The Right Coast
July 23, 2004
By Maimon Schwarzschild
I am writing from Paris, where I arrived today from London. I'll do a lecture or two for the University of San Diego law school summer program while I'm here (the sun never sets on the University of San Diego), but the the truth is that this will basically be a week's vacation.
But what a lovely place for it. Say what you will about France in the twentieth and twenty-first centuries (and in the RightCoast tradition, there is much that should be said, much of it not good). But Paris is ravishingly beautiful. Almost everywhere you look in inner Paris, the sheer beauty of the human artifact that is this city takes your breath away.
And whatever the potential or actual economic and demographic problems, there is immense wealth here, and a good life quite widely shared. Western Europe remains very prosperous, miraculously so by the standards of most of the world.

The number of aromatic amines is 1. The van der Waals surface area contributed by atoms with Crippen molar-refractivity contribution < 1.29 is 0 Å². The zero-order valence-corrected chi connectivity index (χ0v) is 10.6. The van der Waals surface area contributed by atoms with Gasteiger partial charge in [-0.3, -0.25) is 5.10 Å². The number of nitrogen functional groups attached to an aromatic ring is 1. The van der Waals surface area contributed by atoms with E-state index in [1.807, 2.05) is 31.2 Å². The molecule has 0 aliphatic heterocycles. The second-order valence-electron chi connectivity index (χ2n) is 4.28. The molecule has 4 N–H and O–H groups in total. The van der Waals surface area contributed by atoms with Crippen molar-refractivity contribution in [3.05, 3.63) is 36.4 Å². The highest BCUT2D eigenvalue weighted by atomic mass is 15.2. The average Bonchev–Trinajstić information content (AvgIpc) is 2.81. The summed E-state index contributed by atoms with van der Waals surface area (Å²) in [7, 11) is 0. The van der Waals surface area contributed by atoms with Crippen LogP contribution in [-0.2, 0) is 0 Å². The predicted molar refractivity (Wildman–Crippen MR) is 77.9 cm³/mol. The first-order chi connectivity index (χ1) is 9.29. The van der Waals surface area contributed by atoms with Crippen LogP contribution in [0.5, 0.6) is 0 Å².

Now for some shadow on this idyll. I went to Friday evening services in the leading Liberal synagogue in Paris. The synagogue is now entirely unmarked on the outside. Police sit in marked police cars, though, parked conspicuously nearby. Security guards scrutinise worshippers as they enter, and carefully question any they don't recognise. The sidewalk has been widened directly outside the synagogue, to make parking impossible and hence to make car bombs more difficult. In a word, the synagogue is in a state of siege. France has by far the largest Jewish community in continental Europe (Russia aside). But the future of this community is deeply uncertain, and even its present is obviously menaced.
Perhaps it wouldn't be so sad (or at least it would be differently sad) if Paris weren't so beautiful and if French life weren't in some ways so attractive.